Posts Tagged ‘code’

Want to learn all about Xamarin and how you can use it, while not spending most of your time watching code scroll by in a video? I figured there was room for an explainer without being a close-captioner for a code tutorial. Enjoy my latest video!

https://www.youtube.com/edit?video_id=AhvofyQCrhw

From the description, along with links:

Have you been considering Xamarin for your cross-platform mobile app? This presentation will help.

In this non-code-heavy presentation, we’ll discuss:

* What is Xamarin
* Development Environment Gotchas
* Creating a Sample To Do List App without writing any code
* Reviewing a real Xamarin app that’s “in the wild”
* Review native, platform-specific integrations
* Discuss gotchas when using Xamarin, and mobile apps in general
* Answer audience questions

Why not code-heavy? Because there are many examples you can follow online. This presentation will provide valuable information you can consider while reviewing the myriad of tutorials available to you with a simple Bing or Google search, or visiting Pluralsight, Microsoft Virtual Academy, or Xamarin University.

If you have any feedback, please leave in the comments, or ask me on Twitter: @Auri

Here are the links relevant for this presentation:

Slides: https://1drv.ms/p/s!AmKBMqPeeM_1-Zd7Y…

Indy.Code Slides with Cost and Performance Figures: https://1drv.ms/p/s!AmKBMqPeeM_1-JZR4…
(you can find the Indy.Code() presentation on my YouTube channel)

Google Xamarin vs. Native iOS with Swift/Objective C vs. Android with Java Performance Article: https://medium.com/@harrycheung/mobil…

Example code for push notifications, OAuth Twitter/Facebook/Google authentication, and more: https://github.com/codemillmatt/confe…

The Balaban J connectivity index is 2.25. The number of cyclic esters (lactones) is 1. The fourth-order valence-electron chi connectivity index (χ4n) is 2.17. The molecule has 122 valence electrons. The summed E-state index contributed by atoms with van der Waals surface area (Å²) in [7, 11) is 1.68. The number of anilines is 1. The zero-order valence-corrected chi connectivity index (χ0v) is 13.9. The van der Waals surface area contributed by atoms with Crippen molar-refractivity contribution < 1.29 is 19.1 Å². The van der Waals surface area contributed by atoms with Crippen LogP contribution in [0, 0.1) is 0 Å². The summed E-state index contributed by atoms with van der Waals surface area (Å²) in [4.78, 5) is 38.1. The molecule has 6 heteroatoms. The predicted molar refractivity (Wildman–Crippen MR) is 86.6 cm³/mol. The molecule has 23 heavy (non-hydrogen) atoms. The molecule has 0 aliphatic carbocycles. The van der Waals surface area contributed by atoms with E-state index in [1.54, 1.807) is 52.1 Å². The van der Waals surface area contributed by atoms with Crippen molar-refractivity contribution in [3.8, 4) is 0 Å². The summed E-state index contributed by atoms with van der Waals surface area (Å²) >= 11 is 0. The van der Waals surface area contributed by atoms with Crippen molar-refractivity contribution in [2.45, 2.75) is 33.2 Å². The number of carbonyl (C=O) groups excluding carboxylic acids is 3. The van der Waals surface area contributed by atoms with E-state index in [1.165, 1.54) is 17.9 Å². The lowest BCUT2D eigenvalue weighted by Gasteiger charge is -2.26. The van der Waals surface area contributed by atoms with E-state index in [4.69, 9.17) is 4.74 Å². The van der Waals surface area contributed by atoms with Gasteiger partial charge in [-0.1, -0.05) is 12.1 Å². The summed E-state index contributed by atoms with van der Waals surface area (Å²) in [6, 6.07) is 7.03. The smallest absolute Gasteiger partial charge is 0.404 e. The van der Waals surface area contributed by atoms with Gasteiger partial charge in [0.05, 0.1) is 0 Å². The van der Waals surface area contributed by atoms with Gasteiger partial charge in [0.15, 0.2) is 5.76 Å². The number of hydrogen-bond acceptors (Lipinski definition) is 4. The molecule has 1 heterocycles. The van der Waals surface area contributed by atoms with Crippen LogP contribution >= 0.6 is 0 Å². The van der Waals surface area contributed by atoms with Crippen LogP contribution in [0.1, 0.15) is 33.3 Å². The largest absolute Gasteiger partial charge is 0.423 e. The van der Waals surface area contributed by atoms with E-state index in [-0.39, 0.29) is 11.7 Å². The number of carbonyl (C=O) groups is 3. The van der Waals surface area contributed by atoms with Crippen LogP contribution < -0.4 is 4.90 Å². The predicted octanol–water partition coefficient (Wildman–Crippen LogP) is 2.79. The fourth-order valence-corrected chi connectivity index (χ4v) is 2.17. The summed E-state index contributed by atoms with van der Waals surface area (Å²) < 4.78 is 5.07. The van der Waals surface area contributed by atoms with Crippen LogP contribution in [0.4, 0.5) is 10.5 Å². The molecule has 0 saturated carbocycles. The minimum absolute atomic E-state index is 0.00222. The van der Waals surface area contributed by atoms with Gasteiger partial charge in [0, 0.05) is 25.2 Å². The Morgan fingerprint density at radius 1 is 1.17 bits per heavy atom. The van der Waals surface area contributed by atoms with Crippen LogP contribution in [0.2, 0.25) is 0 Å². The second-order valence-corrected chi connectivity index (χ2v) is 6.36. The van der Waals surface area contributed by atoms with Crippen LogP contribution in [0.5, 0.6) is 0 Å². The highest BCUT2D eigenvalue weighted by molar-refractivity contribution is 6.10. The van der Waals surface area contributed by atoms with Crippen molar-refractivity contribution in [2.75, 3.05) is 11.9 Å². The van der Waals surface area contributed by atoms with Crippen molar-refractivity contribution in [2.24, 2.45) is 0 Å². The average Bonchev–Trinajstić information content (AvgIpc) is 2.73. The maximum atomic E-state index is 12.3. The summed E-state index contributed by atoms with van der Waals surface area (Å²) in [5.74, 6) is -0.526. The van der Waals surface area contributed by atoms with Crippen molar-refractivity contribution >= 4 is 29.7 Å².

Link to Microsoft Dev Essentials for $30/month free Azure credit and free Xamarin training: https://aka.ms/devessentials

Microsoft Virtual Academy Multi-Threading Series: https://mva.microsoft.com/en-us/train…

 

I’ve noticed students feel learning object oriented programming appears tough when first exposed to structured development practices. To add insult to injury, boring example relationships like “people” and “students” and even types of fruit and their plant family relationships are used to show how objects relate to each other. I’m more in the camp believing learning “scary” new concepts should be fun, even memorable. People tend to remember good jokes, and forget dull experiences. I experimented with an approach to OOP. I used the old children’s storybook, Everybody POOPs.

We’re all human beings. All Humans eat and drink, and everybody poops. It takes a system to get to the pooping stage. We also fart. Adults fart and say excuse me!, while children fart and giggle. They’re still Human. Hopefully you can see how these related entities can be turned into computer classes.

I finally got around to recording a video of my teaching this concept, as it relates to classes in Microsoft’s C#. Student reactions are always enjoyable. Most of the time, they laugh,ย and have fun. I usually get compliments that it’s a lot easier to remember because it’s funny. Some people are disgusted I would talk about such a topic in class – I’m thinking those people don’t have a sense of humor. No photos are involved, so what’s the big deal?

Watch the Video

Here’s my original Blog Post about it

I was challenged last year to write a JavaScript version of Everybody Poops. I finally got around to that this year, explaining objects to students at the TeKY Initiative. That was a bit tougher, since JavaScript isn’t really object oriented. Still, it was fun. The students even got me a poop emoji mug ๐Ÿ™‚ You can view the code here. You’ll need to use the console to play with the object.

I’m continuing to teach concepts in [what I feel are] fun, real world ways. My first step has been to create “Real World Programming” videos on YouTube. Two are complete as of this article – OOP (link above) and Inversion of Control + Dependency Injection. I hope to do a few more in 2017 as time permits. If you have a suggestion, please let me know!

I’ve been using this example for a couple years now – explaining Object Oriented Programming with a cute example based on the book Everybody Poops. It’s fun, and much less bland than the other OOP examples I’ve seen ๐Ÿ™‚

Here’s the link: https://www.youtube.com/watch?v=_0PFHaX04mo

In case you missed the first video on Inversion of Control and Dependency Injection: https://www.youtube.com/watch?v=HcJN1XCs8t0

This is the second video in my Real World Programmer series. I hope you enjoy!